Thursday, March 29, 2012

Into the Canon: 'Mulholland Dr.'

Films mean something unique and personal, yet the experience of them is among the most shared thing in our culture. Recognizing this seeming paradox, I'm attempting a new series called "Into the Canon," where I share the personal meanings behind my favorite movies. As many of my friends know, I have an ever-changing "Personal Canon" of films that mean something to me. In talking with them about how we define "best" and "favorite" movies, how we determine which ones "mean the most," I figured the only way to do that was to write about it. Only then can I really start to decipher why I love what I love.

 Geography gives way to other meanings

I. Mulholland Dr. (David Lynch, 2001)

It may have been freshman year of college. It may have been earlier.

I can't remember when I happened upon David Lynch for the first time, but when I did it was like someone lit a fire inside me. Mulholland Dr. was the first Lynch film I saw, which in some ways seems completely backward to me now, as it's probably the most fluid and beautiful expression of his navigation of what dreams mean.

The first time I saw it, I did not understand it. But much as the characters repeat "This is the girl" over and over, I knew one thing -- This is the film.

Not since I had watched 2001: A Space Odyssey when I was around fourteen had I felt so challenged and so utterly confused. I took to the Internet, begging for some kind of explanation. What actually happens in Mulholland Dr. -- or better yet, on Mulholland Dr.? I read all the theories about dreams, about insanity, about drug addiction, prostitution, satire, demons -- but none of it made the whole film work.

What about the bounty hunter, I asked? The Cowboy? The Sylvia North Story? Who was Camilla Rhodes really? And what the hell is going on in Club Silencio?

Frankly, I still don't know what's going on in Club Silencio. I do know it's all an illusion. Hay no banda. There is no band.

'No hay banda.' The illusion foregrounded, then shattered.

Everything we hear in Club Silencio is on a recording. We don't know where it's coming from. All we know is that the illusion is foregrounded, and then it shatters. It's a crucial moment in the film, where the elaborate dream world Betty has constructed for herself (if most of the movie is, in fact, a suicidal Diane's dream) signals its own artifice, mere moments before we're thrown into "reality" -- or maybe just another dream. Or something else. I'm still not really sure.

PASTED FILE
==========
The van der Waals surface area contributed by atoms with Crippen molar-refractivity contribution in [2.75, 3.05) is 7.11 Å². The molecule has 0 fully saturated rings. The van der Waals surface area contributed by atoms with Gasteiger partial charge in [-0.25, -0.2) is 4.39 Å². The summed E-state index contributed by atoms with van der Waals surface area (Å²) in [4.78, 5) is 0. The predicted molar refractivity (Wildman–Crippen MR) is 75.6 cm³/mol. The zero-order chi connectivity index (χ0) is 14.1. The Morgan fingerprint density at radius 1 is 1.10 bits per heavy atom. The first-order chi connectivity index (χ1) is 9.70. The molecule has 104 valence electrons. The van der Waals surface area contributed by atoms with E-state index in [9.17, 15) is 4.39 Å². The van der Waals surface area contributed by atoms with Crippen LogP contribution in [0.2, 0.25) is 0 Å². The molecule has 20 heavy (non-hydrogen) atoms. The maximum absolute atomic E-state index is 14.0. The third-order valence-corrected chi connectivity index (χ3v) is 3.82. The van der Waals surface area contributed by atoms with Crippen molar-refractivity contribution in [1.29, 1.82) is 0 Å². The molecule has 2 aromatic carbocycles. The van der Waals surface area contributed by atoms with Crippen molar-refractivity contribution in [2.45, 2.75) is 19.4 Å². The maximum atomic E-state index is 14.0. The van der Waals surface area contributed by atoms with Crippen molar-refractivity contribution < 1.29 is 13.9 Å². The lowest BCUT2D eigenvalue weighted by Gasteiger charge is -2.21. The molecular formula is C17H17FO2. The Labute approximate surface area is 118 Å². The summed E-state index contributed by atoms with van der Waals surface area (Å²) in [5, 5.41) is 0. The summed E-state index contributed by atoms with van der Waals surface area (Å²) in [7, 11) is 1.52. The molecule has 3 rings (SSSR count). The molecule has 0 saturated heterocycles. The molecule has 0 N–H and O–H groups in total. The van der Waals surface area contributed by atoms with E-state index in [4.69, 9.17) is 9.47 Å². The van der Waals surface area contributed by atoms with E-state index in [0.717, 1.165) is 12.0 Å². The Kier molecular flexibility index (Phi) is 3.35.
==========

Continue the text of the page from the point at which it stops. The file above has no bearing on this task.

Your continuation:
What Mulholland Dr., and really all of Lynch's films to one degree or another, present is an entirely different way to watch a film or, in the case of Twin Peaks, a television show. They present unsolvable puzzles that will drive you insane if you try to make every piece wedge together, or they weave into beautiful fabrics of moods, themes, and emotions if you let them wash over you.

Lynch's filmmaking comes out of his dreams and his ideas -- the most elusive things in the world. It's a wonder then that his work is often encased in ostensible detective films -- be it in the bizarre procedural Twin Peaks, where dreams are outlets for murder clues and the more twisted secrets festering inside the town, or in Blue Velvet and Mulholland Dr., where characters take on the mantle of detective to solve some kind of problem. "Detective films" are about restoring order where it seems lost, but how can we order our dreams? We may try to order them into narratives, but does that not seem to always slip through our fingers?

That, to me, largely seems the point.

 The ideal 'Betty' performing as 'The Detective.'

After I saw Mulholland Dr., I devoured the rest of Lynch's films, and blew through Twin Peaks and its film prequel sometime the next year. Despite their ugliness -- I'm thinking more Wild at Heart than The Elephant Man -- there is such beauty in the worlds he depicts. They are all haunted, haunting spaces of intense dichotomies between the presented space and what's "hidden" behind it.